No way. They are more likely to quietly push to those around their business cards, with a whisper: "Call me if you need me". Maybe they would even offer one to the therapist on the way out of the room after the session is over.
O.K.,maybe a little exaggerated scenario, but you know who I am talking about -- those practical ones, not to make you admire their poem, and not to uplift your spirit. There must be some emotional payoff they are getting there, and when I find it out, I'll let you know.
Now, as much as I want to keep all this on a bright side -- just can't miss those normative types, mainly dealing with politics. Those that would topple their leader at a blink of an eye if they could, or, in another case, kiss his ass on the public television out of a sheer endearment.
They immensely love sharing their strong views of social order, literally living the life of their nation, and finding one hell (pun not intended) of a therapy in preaching to everyone how the country should be run.
They may, or may not coincide with the last group to be mentioned. When they don't, they are just some civil, intellectual, respectful, and objective narrators.
And when they do belong to this last group, they share some personality traits with those that are known as trolls. Fortunately, they are not too many. Such creators, due to some inner conflicts have this need to ease inner pressure by exteriorizing those inner conflicts, by bullying someone -- anyone.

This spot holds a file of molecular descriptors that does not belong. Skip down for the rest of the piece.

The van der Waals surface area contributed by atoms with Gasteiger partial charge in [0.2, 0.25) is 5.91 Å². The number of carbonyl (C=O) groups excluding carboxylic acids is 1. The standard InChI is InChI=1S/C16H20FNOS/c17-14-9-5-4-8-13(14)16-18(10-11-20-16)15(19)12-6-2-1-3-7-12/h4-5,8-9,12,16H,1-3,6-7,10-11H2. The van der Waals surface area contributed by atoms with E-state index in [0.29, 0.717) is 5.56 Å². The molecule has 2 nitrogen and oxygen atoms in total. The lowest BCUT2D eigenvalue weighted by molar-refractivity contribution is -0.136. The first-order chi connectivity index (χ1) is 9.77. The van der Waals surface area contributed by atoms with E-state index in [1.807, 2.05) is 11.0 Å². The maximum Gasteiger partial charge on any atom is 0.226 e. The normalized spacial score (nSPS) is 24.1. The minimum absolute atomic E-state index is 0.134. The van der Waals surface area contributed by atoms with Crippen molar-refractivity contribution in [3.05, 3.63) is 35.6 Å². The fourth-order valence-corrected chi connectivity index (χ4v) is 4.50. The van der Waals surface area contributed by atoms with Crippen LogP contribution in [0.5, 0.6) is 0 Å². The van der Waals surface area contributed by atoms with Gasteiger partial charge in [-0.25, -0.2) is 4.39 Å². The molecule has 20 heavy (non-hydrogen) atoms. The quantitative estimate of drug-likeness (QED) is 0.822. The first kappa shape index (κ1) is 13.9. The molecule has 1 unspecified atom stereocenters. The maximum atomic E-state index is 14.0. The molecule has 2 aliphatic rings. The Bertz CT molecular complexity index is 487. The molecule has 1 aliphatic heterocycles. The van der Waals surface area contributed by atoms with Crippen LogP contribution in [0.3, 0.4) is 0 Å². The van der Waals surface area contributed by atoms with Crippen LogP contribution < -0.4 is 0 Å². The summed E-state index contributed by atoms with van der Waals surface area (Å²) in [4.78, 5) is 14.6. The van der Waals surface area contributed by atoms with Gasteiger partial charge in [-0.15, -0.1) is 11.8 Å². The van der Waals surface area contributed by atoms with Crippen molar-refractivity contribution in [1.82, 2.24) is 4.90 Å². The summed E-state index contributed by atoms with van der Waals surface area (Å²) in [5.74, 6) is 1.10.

So they write mostly for that purpose of starting a verbal altercation, to call someone a name, to disagree -- like some cowards feeling safe because protected by distance and anonymity. Insecure, some don't even come under real name, or by no name at all. (However, this is not to say that everybody coming under an artist's name falls in that category).
I do have friends. Maybe they live hundreds of miles away from me, and maybe I can only talk to them through a screen, but they're still my friends.
-- Francesca Zappia
Maybe it's time for me to stop beating around the bush and admit what I personally find therapeutic about writing.
For one thing, I am one of those mentioned earlier, who like seeing his thoughts take a form of an article, with paragraphs, subtitles, pictures, and quotes. I like the process of it, just like I enjoyed that mentioned oil painting.
And after I pass it to the public, I am curious, but far from being concerned, about how it may be received. Praises always feel good, but I am a little funny that way. Namely, while it is in process of my creating it -- it means something to me, and after I press that "publish" button, it a kinda doesn't matter how others want to experience it, it's up to them, it's their taste, their freedom, nothing to do with me anymore.
I don't know if you get it, but I can't explain it any better. Maybe if I say that what I do with that article is my own unique experience, and what they do with it is their unique experience -- while all along I am fully aware that words seldom sound the same between lips and in ears.